Be prepared to buy lots of high quality puppy chow for your Newfoundland. He will need an excellent source of nourishment because of his rapid growth rate and will eat very large portions. However, when he is full grown, his metabolism will be slower than most large canine breeds, so you will have to be careful that he doesn’t become overweight.
Your Newfoundland needs to be groomed thoroughly at least three times a week in order to control shedding and matting of his double coat. Grooming cleans the coat and skin and keeps odor under control. A long-toothed steel comb is a must, as is a wire slicker brush. Comb the fur back to front, then front to back. Be certain that the dog’s fur is brushed all the way down to his skin, but use caution so the dog’s skin isn’t harmed. Look for fur mats on the inside of the legs and behind the ears.
Keep a close watch on your dog’s skin for parasites and other problems. Grooming your Newfoundland regularly will keep his coat and skin healthy and cut down on baths. If you bathe your dog at home, rinse well to be sure all the shampoo is removed from his coat. If soap is left in the fur, skin problems will occur. Toenails should be clipped weekly because of the dog’s size, but have to be done properly. Many times it’s far easier to drop your Newfoundland off at a reputable groomer’s to ensure he is properly groomed.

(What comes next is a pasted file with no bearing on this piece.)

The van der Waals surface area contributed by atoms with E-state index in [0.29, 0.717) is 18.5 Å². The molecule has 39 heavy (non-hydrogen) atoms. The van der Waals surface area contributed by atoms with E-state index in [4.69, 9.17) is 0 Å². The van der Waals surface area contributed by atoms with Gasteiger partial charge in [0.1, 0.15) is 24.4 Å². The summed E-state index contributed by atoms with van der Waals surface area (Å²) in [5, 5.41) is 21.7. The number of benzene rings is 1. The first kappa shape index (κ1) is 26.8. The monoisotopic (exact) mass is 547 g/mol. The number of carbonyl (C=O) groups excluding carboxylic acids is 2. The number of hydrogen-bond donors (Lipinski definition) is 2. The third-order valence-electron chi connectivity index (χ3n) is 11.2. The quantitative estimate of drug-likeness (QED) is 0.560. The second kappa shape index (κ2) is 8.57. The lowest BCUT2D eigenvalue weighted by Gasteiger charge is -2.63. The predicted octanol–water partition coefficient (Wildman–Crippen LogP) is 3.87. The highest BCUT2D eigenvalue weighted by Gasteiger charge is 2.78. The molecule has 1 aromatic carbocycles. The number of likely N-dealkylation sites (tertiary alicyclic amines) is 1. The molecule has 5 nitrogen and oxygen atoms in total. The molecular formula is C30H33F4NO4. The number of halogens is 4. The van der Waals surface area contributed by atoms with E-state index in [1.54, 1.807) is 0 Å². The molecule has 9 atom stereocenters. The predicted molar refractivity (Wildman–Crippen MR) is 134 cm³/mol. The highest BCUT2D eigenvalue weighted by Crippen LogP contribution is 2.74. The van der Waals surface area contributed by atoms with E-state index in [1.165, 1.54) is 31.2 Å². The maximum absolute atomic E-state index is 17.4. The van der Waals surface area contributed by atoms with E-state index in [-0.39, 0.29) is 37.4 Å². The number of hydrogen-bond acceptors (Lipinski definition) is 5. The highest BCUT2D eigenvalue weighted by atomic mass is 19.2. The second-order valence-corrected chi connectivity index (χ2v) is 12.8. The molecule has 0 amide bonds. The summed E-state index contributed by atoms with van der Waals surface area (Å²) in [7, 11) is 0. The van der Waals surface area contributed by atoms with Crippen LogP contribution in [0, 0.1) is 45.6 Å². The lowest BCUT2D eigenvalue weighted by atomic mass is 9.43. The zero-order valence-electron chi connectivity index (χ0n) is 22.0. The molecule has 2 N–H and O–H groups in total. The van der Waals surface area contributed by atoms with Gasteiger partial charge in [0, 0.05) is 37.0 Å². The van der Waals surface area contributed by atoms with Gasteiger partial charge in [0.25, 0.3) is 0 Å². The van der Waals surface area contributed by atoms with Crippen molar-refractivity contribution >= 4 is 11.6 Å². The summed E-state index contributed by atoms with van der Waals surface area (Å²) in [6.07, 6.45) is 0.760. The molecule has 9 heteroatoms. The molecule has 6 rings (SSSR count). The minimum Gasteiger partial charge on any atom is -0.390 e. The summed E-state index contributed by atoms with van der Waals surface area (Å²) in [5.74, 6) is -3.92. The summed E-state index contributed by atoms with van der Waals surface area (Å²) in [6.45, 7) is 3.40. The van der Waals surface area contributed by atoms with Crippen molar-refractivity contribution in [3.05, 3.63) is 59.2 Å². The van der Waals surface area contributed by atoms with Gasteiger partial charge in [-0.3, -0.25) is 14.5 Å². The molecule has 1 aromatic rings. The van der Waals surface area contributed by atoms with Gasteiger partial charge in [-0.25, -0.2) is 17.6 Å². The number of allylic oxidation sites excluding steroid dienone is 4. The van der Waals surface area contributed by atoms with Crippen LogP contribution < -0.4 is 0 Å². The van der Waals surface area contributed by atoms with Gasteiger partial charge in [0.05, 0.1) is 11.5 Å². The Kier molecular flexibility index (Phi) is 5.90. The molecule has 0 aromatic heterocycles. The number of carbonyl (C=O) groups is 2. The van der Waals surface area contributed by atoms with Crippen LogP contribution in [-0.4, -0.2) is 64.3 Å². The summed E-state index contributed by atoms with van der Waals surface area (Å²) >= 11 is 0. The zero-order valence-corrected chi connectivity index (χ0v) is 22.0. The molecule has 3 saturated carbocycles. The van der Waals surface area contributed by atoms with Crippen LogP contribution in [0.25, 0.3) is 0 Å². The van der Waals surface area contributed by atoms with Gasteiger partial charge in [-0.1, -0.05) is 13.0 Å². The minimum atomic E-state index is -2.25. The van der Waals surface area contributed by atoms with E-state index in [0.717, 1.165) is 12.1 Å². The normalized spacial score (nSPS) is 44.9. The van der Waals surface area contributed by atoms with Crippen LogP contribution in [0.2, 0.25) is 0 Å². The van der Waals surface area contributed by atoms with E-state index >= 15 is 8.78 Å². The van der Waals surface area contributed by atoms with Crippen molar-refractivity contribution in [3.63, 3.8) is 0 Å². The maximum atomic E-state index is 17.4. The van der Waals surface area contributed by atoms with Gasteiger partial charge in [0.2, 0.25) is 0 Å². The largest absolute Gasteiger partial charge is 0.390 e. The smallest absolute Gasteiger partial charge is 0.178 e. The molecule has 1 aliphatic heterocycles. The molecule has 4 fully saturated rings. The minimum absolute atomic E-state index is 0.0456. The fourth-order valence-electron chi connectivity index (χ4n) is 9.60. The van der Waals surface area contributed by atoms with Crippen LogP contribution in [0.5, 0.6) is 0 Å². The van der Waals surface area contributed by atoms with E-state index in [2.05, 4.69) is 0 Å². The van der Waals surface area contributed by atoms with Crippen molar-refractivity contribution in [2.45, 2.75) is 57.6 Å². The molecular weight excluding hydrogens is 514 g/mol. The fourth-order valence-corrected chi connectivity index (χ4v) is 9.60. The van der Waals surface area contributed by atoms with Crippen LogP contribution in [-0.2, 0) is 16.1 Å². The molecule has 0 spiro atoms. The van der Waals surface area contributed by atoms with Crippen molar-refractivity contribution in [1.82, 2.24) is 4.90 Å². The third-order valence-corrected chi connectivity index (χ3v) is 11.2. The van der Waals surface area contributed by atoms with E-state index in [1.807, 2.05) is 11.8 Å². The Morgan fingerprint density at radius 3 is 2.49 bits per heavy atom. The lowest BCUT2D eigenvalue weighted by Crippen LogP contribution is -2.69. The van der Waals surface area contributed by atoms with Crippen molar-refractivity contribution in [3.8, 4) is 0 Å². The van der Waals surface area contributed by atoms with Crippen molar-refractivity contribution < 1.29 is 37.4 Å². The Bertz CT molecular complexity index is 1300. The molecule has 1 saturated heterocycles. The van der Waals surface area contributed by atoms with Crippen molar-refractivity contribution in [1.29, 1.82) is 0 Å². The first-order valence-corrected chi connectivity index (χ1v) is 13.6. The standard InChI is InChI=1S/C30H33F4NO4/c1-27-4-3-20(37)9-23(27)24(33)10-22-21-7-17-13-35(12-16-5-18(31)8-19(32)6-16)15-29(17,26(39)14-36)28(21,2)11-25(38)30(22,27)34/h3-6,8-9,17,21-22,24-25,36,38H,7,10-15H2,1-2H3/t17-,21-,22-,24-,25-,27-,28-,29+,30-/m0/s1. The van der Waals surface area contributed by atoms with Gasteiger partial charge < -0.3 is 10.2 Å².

Newfoundland dogs are usually healthy. They do have tendencies to have problems related to their size, which includes bloat, genetic heart problems and hip dysphasia. If the dog’s breeding ancestry is not of a high quality, other health problems may occur.
Seek out a local veterinarian that specializes in large breed dogs. Take your puppy to the vet as soon as possible after you bring him home. The same day is perfect. Avoid allowing your puppy to come into contact with other dogs until all shots have been given and he is immune to disease. Have him examined every three months for hookworms, roundworms, tapeworms and whipworms. When he is grown, he should be checked every six months. Be sure he has a heartworm test and purchase heartworm medication to be administered once a month from June to December.
In order to protect your Newfoundland from worms, be sure to pick up his stools after he goes. Also, protect him from flea and tick infestations, as they can cause skin problems and infections. Be sure to treat your dog’s bed and your house for fleas and parasites all in the same day or a re-infestation will occur.
Newfoundlands are very docile indoors but very energetic outdoors. They love to play, swim, run and work. If you want your dog to remain physically fit and healthy, you must be sure he has a daily regime of exercise. Exercise also alleviates a wide range of behavioral problems.
Female Newfoundlands grow to a height between 25 and 28 inches and when fully grown weigh between 100 and 125 pounds. Males grow to a height between 27 and 30 inches and weigh 150 to 170 pounds.
If you can put up with the drooling and shedding of a Newfoundland, this dog is fiercely protective and will bring joy, love, companionship and undying loyalty into your life.